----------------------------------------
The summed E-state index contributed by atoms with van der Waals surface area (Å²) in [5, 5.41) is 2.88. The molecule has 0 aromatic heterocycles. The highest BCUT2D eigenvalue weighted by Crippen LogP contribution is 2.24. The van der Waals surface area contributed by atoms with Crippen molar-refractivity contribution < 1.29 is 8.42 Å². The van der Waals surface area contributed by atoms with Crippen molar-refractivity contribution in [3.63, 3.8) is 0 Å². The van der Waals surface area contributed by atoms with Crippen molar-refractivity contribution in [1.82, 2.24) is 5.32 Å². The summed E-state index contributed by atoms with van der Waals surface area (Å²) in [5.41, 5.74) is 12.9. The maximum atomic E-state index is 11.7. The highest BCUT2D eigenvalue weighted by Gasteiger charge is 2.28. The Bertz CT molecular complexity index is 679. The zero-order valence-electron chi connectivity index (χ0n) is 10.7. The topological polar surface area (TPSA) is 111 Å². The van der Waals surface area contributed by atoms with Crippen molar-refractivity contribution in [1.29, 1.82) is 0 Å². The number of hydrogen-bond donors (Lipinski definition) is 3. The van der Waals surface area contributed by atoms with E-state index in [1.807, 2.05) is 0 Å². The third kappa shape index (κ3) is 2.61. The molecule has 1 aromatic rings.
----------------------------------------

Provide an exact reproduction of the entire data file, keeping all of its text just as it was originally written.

The summed E-state index contributed by atoms with van der Waals surface area (Å²) in [5, 5.41) is 2.88. The molecule has 0 aromatic heterocycles. The highest BCUT2D eigenvalue weighted by Crippen LogP contribution is 2.24. The van der Waals surface area contributed by atoms with Crippen molar-refractivity contribution < 1.29 is 8.42 Å². The van der Waals surface area contributed by atoms with Crippen molar-refractivity contribution in [3.63, 3.8) is 0 Å². The van der Waals surface area contributed by atoms with Crippen molar-refractivity contribution in [1.82, 2.24) is 5.32 Å². The summed E-state index contributed by atoms with van der Waals surface area (Å²) in [5.41, 5.74) is 12.9. The maximum atomic E-state index is 11.7. The highest BCUT2D eigenvalue weighted by Gasteiger charge is 2.28. The Bertz CT molecular complexity index is 679. The zero-order valence-electron chi connectivity index (χ0n) is 10.7. The topological polar surface area (TPSA) is 111 Å². The van der Waals surface area contributed by atoms with Crippen molar-refractivity contribution in [1.29, 1.82) is 0 Å². The number of hydrogen-bond donors (Lipinski definition) is 3. The van der Waals surface area contributed by atoms with E-state index in [1.807, 2.05) is 0 Å². The third kappa shape index (κ3) is 2.61. The molecule has 1 aromatic rings.